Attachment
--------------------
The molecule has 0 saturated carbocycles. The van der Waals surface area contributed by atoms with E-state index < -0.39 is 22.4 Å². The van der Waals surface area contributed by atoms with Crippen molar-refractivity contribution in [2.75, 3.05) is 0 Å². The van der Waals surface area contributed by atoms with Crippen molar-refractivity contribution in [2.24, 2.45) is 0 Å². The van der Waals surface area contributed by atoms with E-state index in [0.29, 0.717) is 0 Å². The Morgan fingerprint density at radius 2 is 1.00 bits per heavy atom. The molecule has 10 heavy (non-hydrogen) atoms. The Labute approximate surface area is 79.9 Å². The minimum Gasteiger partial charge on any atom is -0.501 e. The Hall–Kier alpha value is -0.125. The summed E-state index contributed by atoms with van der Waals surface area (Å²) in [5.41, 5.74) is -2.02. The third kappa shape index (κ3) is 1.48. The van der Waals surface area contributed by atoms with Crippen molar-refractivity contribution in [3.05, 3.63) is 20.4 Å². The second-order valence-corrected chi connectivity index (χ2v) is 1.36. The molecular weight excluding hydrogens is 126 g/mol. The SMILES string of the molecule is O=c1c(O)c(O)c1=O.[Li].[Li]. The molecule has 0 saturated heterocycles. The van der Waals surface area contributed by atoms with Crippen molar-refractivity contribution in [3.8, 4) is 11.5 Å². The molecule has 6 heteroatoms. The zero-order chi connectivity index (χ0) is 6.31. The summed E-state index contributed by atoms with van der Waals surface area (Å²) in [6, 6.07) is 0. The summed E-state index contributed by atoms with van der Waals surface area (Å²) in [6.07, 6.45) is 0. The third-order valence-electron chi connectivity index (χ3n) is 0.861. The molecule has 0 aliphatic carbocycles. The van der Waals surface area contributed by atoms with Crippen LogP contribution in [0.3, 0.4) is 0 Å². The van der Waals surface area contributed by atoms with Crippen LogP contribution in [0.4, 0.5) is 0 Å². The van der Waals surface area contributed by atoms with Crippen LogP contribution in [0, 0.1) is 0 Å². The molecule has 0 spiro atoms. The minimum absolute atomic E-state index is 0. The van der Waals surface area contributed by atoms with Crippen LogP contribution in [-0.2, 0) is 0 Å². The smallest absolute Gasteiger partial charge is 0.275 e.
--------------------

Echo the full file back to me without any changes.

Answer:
The molecule has 0 saturated carbocycles. The van der Waals surface area contributed by atoms with E-state index < -0.39 is 22.4 Å². The van der Waals surface area contributed by atoms with Crippen molar-refractivity contribution in [2.75, 3.05) is 0 Å². The van der Waals surface area contributed by atoms with Crippen molar-refractivity contribution in [2.24, 2.45) is 0 Å². The van der Waals surface area contributed by atoms with E-state index in [0.29, 0.717) is 0 Å². The Morgan fingerprint density at radius 2 is 1.00 bits per heavy atom. The molecule has 10 heavy (non-hydrogen) atoms. The Labute approximate surface area is 79.9 Å². The minimum Gasteiger partial charge on any atom is -0.501 e. The Hall–Kier alpha value is -0.125. The summed E-state index contributed by atoms with van der Waals surface area (Å²) in [5.41, 5.74) is -2.02. The third kappa shape index (κ3) is 1.48. The van der Waals surface area contributed by atoms with Crippen molar-refractivity contribution in [3.05, 3.63) is 20.4 Å². The second-order valence-corrected chi connectivity index (χ2v) is 1.36. The molecular weight excluding hydrogens is 126 g/mol. The SMILES string of the molecule is O=c1c(O)c(O)c1=O.[Li].[Li]. The molecule has 0 saturated heterocycles. The van der Waals surface area contributed by atoms with Crippen molar-refractivity contribution in [3.8, 4) is 11.5 Å². The molecule has 6 heteroatoms. The zero-order chi connectivity index (χ0) is 6.31. The summed E-state index contributed by atoms with van der Waals surface area (Å²) in [6, 6.07) is 0. The summed E-state index contributed by atoms with van der Waals surface area (Å²) in [6.07, 6.45) is 0. The third-order valence-electron chi connectivity index (χ3n) is 0.861. The molecule has 0 aliphatic carbocycles. The van der Waals surface area contributed by atoms with Crippen LogP contribution in [0.3, 0.4) is 0 Å². The van der Waals surface area contributed by atoms with Crippen LogP contribution in [0.4, 0.5) is 0 Å². The van der Waals surface area contributed by atoms with Crippen LogP contribution in [0, 0.1) is 0 Å². The molecule has 0 spiro atoms. The minimum absolute atomic E-state index is 0. The van der Waals surface area contributed by atoms with Crippen LogP contribution in [-0.2, 0) is 0 Å². The smallest absolute Gasteiger partial charge is 0.275 e.